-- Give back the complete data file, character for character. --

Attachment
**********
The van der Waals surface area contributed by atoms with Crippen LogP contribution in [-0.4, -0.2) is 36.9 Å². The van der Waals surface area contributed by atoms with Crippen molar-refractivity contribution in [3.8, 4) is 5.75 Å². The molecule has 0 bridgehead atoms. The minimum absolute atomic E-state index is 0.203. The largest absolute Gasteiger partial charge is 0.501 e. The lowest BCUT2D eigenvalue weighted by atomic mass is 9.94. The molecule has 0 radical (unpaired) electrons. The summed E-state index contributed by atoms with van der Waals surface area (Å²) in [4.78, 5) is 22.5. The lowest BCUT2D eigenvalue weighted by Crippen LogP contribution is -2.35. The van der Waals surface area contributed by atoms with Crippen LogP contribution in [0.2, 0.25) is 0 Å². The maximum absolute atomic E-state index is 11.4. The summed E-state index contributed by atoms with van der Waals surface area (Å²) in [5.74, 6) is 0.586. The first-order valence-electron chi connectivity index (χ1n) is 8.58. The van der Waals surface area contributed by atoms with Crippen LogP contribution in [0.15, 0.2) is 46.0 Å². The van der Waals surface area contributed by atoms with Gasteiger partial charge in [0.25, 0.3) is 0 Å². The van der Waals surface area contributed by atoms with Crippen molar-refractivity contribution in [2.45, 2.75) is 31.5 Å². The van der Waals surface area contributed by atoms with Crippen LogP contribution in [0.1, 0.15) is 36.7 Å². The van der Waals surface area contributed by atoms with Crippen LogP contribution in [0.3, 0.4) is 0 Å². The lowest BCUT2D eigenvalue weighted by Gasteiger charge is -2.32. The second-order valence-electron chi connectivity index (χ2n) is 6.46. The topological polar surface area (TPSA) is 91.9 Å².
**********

The van der Waals surface area contributed by atoms with Crippen LogP contribution in [-0.4, -0.2) is 36.9 Å². The van der Waals surface area contributed by atoms with Crippen molar-refractivity contribution in [3.8, 4) is 5.75 Å². The molecule has 0 bridgehead atoms. The minimum absolute atomic E-state index is 0.203. The largest absolute Gasteiger partial charge is 0.501 e. The lowest BCUT2D eigenvalue weighted by atomic mass is 9.94. The molecule has 0 radical (unpaired) electrons. The summed E-state index contributed by atoms with van der Waals surface area (Å²) in [4.78, 5) is 22.5. The lowest BCUT2D eigenvalue weighted by Crippen LogP contribution is -2.35. The van der Waals surface area contributed by atoms with Crippen LogP contribution in [0.2, 0.25) is 0 Å². The maximum absolute atomic E-state index is 11.4. The summed E-state index contributed by atoms with van der Waals surface area (Å²) in [5.74, 6) is 0.586. The first-order valence-electron chi connectivity index (χ1n) is 8.58. The van der Waals surface area contributed by atoms with Crippen LogP contribution in [0.15, 0.2) is 46.0 Å². The van der Waals surface area contributed by atoms with Gasteiger partial charge in [0.25, 0.3) is 0 Å². The van der Waals surface area contributed by atoms with Crippen molar-refractivity contribution in [2.45, 2.75) is 31.5 Å². The van der Waals surface area contributed by atoms with Crippen LogP contribution in [0.1, 0.15) is 36.7 Å². The van der Waals surface area contributed by atoms with Crippen LogP contribution in [0.3, 0.4) is 0 Å². The lowest BCUT2D eigenvalue weighted by Gasteiger charge is -2.32. The second-order valence-electron chi connectivity index (χ2n) is 6.46. The topological polar surface area (TPSA) is 91.9 Å².